Gers risk fresh sanctions after appeal

Ibrox Stadium

Ibrox Stadium

First published in National Sport © by

Rangers have overturned a 12-month transfer embargo in the Scottish law courts - but they could now face more severe sanctions as a result.

The club succeeded in their application for a judicial review at the Court of Session in Edinburgh as Lord Glennie backed their assertion that a Scottish Football Association judicial panel had exceeded its powers in administering the ban on registering players.

The judge accepted the club's case that only the specific punishments laid down under the related rule should be imposed on the club for bringing the game into disrepute. However, he proposed that the decision be referred back to an SFA appeal tribunal, which had upheld the decision that a transfer ban was appropriate punishment for a failure to pay more than £13million in tax last season.

The explicit punishments stated in the SFA's rule 66 are a maximum £100,000 fine, suspension or expulsion from participation in the game, ejection from the Scottish Cup or termination of membership.

The independent three-man SFA disciplinary panel had considered ending Rangers' membership, saying they viewed the offence second only to match-fixing in terms of seriousness, but decided a transfer ban was more appropriate.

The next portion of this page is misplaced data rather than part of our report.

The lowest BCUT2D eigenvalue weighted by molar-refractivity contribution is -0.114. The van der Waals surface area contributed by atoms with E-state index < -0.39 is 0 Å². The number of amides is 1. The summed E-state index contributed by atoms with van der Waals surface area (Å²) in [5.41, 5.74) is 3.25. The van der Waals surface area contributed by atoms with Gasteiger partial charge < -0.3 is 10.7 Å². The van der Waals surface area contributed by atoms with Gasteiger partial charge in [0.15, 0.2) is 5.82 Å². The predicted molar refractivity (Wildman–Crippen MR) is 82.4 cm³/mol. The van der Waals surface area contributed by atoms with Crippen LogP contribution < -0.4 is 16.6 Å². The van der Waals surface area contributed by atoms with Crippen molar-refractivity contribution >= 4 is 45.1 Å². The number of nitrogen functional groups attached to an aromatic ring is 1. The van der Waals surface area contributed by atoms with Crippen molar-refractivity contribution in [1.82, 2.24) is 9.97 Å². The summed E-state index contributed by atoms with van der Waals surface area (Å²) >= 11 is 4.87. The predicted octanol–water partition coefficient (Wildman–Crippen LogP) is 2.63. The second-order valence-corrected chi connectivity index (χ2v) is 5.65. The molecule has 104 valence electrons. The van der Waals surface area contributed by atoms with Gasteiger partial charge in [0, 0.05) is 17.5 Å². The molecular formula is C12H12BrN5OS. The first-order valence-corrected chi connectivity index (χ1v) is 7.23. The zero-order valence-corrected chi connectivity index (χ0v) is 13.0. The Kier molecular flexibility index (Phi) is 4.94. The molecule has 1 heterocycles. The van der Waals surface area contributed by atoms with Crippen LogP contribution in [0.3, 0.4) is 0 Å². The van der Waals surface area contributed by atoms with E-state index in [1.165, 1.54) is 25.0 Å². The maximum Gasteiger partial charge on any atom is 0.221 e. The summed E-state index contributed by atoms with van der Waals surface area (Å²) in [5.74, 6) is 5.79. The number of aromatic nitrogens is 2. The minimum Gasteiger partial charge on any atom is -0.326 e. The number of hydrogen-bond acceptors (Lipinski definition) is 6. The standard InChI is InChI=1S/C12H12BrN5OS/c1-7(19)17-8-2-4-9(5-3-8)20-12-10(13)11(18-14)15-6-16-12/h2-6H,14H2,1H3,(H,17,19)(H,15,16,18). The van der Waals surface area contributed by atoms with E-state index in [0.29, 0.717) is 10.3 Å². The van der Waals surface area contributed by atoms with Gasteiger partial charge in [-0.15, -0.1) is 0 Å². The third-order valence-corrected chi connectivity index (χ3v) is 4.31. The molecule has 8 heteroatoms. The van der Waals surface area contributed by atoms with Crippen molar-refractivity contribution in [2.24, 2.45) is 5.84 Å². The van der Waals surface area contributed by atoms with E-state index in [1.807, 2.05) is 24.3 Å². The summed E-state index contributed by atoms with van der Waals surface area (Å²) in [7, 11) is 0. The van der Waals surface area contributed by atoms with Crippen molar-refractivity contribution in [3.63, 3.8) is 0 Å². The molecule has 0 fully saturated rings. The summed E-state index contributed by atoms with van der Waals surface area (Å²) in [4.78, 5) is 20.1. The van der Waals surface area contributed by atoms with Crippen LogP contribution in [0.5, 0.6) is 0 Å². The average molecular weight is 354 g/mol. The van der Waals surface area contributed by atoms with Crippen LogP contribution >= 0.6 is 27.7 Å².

Having already administered the maximum fine, an SFA appeal would therefore only be entitled to throw them out of the Scottish Cup for a spell or else stop the club playing football altogether in Scotland.

The ruling brings fresh uncertainty to the club on the day administrators published a Company Voluntary Arrangement proposal. Rangers are still subject to a Scottish Premier League transfer embargo but that will automatically be lifted if they come out of administration, which could happen as early as July 12.

An SFA spokesperson said: "We are surprised by today's verdict at the Court of Session, especially since the original sanction against Rangers FC was imposed by an independent panel chaired by a leading QC and upheld by an appellate tribunal chaired by a Supreme Court judge.

"We will now consider our position with our legal advisers before making any further comment."

Rangers administrator Paul Clark said: "We welcome the decision by Judge Lord Glennie today that vindicates the club's position that the original SFA judicial panel tribunal and the appellate tribunal acted beyond their powers in imposing a transfer embargo on the club."

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